Tue
Mar 30 2010 11:36am

Dark Matter Update (March 2010)

If there was no dark matter, we wouldn’t be here.
— Professor Wolfgang Rau (Kingston, Canada)

Re-reading Philip Pullman’s His Dark Materials trilogy never fails to drive me to my “Tor/Dark matter” e-folder.

And there’s a lot up with dark matter these days…

The Cryogenic Dark Matter Search

Sounds like the title of a creepy SF novel: we just know the search for dark matter will end badly for our likable protagonist, so diligent and courageous.

A little background to recent dark-matter reports is always useful:

The Cryogenic Dark Matter Search (CDMS) is a series of experiments designed to directly detect particle dark matter in the form of WIMPs [weakly interacting massive particles].

Using an array of semiconductor detectors at millikelvin temperatures, CDMS has set the most sensitive limits to date on the interactions of WIMP dark matter with terrestrial materials.

The first experiment, CDMSI, was run in a tunnel under the Stanford University campus. The current experiment, CDMSII, is located deep underground in the Soudan Mine in Minnesota.

I grew up only a few miles from the Sand Hill entrance to the Stanford Linear Accelerator. I thrill to know the SLAC, among other projects, plays host to the dark-matter, early-universe probing GLAST project.

Hints of Dark Matter

Late last year it was reported that

An international team of physicists working in the bottom of an old iron mine in Minnesota said Thursday that they might have registered the first faint hints of a ghostly sea of subatomic particles known as dark matter long thought to permeate the cosmos.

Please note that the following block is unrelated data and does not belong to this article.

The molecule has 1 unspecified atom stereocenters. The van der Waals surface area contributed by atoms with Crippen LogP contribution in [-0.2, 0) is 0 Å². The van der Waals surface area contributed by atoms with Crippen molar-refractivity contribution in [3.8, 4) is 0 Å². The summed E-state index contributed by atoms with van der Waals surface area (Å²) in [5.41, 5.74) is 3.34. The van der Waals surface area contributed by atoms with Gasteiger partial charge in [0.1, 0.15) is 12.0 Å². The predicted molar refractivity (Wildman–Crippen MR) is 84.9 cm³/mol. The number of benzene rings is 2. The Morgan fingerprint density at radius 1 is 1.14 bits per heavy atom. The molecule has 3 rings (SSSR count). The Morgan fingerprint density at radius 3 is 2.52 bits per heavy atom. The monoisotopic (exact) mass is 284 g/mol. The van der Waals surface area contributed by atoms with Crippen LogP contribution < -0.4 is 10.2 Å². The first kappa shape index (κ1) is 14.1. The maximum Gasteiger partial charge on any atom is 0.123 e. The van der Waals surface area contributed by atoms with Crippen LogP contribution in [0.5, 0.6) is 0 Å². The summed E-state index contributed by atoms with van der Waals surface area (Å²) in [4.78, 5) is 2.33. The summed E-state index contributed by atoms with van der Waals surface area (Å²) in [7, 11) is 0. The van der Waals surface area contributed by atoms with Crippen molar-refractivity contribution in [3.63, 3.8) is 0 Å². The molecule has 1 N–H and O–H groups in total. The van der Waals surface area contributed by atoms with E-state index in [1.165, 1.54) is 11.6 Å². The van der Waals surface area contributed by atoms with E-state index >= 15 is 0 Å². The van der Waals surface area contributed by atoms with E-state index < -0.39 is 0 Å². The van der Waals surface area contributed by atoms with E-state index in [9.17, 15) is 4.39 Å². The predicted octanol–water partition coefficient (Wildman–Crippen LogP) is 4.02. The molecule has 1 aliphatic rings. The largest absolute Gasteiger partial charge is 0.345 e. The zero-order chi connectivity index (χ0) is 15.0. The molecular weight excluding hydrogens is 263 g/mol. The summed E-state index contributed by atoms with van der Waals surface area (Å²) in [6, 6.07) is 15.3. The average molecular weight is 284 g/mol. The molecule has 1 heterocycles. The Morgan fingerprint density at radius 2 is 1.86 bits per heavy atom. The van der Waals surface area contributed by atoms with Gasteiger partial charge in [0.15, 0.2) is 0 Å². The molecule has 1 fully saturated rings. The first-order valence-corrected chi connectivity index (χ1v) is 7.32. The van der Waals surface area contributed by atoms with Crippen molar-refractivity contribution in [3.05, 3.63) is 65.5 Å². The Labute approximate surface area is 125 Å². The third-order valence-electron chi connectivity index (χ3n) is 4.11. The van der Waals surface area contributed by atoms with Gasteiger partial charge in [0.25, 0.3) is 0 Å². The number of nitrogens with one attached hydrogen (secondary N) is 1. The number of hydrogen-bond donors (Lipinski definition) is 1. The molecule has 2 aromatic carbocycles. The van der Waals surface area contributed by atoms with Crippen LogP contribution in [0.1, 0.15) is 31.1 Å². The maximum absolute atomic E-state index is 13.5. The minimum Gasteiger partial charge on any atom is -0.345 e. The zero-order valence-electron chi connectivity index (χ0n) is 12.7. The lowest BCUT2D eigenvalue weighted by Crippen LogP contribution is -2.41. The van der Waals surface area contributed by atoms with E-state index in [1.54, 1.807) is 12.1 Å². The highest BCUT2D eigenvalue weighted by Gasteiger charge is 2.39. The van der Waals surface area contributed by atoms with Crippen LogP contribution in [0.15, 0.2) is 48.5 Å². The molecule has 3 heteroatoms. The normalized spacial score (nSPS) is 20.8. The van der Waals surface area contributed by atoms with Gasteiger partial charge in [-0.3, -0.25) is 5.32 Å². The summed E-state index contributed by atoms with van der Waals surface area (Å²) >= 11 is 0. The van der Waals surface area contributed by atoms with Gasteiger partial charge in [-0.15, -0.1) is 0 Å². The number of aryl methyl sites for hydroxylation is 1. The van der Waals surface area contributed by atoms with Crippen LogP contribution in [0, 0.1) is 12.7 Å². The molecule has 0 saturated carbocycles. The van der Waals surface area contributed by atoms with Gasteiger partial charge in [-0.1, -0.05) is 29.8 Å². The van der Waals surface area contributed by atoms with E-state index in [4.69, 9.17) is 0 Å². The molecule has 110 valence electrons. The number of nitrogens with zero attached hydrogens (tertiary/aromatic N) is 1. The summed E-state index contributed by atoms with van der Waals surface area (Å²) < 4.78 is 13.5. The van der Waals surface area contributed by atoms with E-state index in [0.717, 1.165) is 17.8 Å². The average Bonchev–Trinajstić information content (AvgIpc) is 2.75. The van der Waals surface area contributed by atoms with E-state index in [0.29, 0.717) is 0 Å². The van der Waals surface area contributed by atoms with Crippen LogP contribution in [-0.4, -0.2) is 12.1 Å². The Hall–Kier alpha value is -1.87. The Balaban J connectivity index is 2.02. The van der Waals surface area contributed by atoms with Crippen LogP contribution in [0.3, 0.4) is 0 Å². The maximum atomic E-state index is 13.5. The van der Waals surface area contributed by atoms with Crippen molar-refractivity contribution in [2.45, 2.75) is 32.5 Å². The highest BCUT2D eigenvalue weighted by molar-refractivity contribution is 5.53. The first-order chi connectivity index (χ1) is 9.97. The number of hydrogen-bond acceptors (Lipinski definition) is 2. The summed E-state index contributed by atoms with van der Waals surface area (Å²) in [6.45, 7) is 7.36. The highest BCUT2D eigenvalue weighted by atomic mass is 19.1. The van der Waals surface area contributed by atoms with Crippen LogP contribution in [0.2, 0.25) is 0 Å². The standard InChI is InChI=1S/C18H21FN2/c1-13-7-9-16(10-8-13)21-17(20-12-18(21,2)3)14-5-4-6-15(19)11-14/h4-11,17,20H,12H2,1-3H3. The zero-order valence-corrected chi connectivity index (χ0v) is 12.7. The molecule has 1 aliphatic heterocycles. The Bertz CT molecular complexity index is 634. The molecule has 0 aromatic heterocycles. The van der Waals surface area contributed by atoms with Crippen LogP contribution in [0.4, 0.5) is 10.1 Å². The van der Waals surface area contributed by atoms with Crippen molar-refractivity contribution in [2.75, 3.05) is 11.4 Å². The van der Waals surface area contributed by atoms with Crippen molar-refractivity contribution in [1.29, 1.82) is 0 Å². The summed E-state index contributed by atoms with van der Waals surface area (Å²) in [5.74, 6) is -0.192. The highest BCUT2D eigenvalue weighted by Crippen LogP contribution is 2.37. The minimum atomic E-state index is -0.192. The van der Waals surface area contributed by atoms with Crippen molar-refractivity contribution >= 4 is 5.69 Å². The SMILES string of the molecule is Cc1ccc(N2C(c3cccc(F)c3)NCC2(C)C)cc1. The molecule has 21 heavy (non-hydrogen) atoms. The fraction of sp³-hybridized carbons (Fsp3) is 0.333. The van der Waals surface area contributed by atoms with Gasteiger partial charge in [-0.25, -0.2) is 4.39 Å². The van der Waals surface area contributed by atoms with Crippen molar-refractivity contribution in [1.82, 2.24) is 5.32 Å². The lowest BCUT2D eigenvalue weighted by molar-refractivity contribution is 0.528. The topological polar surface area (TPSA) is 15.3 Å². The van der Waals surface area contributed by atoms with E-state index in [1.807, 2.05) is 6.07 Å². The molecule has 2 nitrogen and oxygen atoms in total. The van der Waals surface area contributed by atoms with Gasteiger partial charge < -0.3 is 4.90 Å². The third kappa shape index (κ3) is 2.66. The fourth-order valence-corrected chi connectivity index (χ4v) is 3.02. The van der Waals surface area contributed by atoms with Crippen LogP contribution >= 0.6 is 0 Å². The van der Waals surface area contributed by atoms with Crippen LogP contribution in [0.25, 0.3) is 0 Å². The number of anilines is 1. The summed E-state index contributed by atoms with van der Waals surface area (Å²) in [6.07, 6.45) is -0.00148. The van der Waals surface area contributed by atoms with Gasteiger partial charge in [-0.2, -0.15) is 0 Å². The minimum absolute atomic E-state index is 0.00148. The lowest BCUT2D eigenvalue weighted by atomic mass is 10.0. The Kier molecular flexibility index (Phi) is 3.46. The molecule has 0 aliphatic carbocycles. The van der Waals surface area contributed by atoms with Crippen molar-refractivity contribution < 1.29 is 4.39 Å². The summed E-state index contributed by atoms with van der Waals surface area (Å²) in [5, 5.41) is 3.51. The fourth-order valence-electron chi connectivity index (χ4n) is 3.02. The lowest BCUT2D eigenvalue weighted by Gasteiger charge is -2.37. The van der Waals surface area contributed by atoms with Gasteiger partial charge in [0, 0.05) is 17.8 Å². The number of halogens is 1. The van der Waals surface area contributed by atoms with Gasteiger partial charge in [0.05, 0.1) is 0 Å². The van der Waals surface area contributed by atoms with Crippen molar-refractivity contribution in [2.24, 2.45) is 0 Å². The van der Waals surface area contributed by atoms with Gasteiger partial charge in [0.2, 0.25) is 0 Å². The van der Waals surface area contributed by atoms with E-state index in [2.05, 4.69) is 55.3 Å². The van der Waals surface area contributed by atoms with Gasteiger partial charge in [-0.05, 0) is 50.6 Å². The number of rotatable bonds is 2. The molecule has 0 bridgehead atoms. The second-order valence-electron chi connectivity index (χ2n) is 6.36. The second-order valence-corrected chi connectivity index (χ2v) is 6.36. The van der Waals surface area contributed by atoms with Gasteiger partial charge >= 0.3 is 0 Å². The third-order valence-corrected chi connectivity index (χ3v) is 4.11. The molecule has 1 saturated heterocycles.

The operative phrase is “might have”—possible detection, but no proof. The abstract for Dark Matter Search Results from the CDMS II Experiment reads (italics mine):

Astrophysical observations indicate that dark matter constitutes most of the mass in our universe, but its nature remains unknown.

Over the past decade, the Cryogenic Dark Matter Search (CDMS II) experiment has provided world-leading sensitivity for the direct detection of Weakly Interacting Massive Particle (WIMP) dark matter.

The final exposure of our low-temperature Ge particle detectors at the Soudan Underground Laboratory yielded two candidate events, with an expected background of 0.9 ± 0.2 events.

This is not statistically significant evidence for a WIMP signal.

The combined CDMS II data place the strongest constraints on the WIMP-nucleon spin-independent scattering cross section for a wide range of WIMP masses and exclude new parameter space in inelastic dark matter models.

Tarek Saab, a University of Florida assistant professor participating in the Cryogenic Dark Matter Search II, or CDMS II, experiment says: